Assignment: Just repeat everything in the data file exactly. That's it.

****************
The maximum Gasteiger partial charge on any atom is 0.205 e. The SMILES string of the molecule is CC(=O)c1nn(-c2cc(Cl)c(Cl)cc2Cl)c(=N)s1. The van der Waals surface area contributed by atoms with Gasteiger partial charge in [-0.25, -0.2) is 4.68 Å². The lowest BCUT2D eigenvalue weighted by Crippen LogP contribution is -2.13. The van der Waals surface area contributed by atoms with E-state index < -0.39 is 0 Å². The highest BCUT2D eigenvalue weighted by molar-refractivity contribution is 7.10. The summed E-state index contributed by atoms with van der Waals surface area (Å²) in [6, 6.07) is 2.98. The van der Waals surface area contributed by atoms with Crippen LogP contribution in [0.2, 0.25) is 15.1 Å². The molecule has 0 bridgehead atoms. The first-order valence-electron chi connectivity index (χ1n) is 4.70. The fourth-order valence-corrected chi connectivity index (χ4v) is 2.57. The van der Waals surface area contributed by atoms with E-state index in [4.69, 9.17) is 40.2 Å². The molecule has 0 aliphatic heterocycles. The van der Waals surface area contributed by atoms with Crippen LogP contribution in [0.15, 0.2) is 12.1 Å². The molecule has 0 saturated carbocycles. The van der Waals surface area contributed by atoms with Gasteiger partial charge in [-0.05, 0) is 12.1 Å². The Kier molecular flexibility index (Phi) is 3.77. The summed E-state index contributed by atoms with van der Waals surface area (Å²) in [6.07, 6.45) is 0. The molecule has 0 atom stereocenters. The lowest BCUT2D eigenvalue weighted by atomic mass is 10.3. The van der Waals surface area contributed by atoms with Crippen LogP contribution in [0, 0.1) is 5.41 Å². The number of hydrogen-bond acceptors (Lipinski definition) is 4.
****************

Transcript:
The maximum Gasteiger partial charge on any atom is 0.205 e. The SMILES string of the molecule is CC(=O)c1nn(-c2cc(Cl)c(Cl)cc2Cl)c(=N)s1. The van der Waals surface area contributed by atoms with Gasteiger partial charge in [-0.25, -0.2) is 4.68 Å². The lowest BCUT2D eigenvalue weighted by Crippen LogP contribution is -2.13. The van der Waals surface area contributed by atoms with E-state index < -0.39 is 0 Å². The highest BCUT2D eigenvalue weighted by molar-refractivity contribution is 7.10. The summed E-state index contributed by atoms with van der Waals surface area (Å²) in [6, 6.07) is 2.98. The van der Waals surface area contributed by atoms with Crippen LogP contribution in [0.2, 0.25) is 15.1 Å². The molecule has 0 bridgehead atoms. The first-order valence-electron chi connectivity index (χ1n) is 4.70. The fourth-order valence-corrected chi connectivity index (χ4v) is 2.57. The van der Waals surface area contributed by atoms with E-state index in [4.69, 9.17) is 40.2 Å². The molecule has 0 aliphatic heterocycles. The van der Waals surface area contributed by atoms with Crippen LogP contribution in [0.15, 0.2) is 12.1 Å². The molecule has 0 saturated carbocycles. The van der Waals surface area contributed by atoms with Gasteiger partial charge in [-0.05, 0) is 12.1 Å². The Kier molecular flexibility index (Phi) is 3.77. The summed E-state index contributed by atoms with van der Waals surface area (Å²) in [6.07, 6.45) is 0. The molecule has 0 atom stereocenters. The lowest BCUT2D eigenvalue weighted by atomic mass is 10.3. The van der Waals surface area contributed by atoms with Crippen LogP contribution in [0, 0.1) is 5.41 Å². The number of hydrogen-bond acceptors (Lipinski definition) is 4.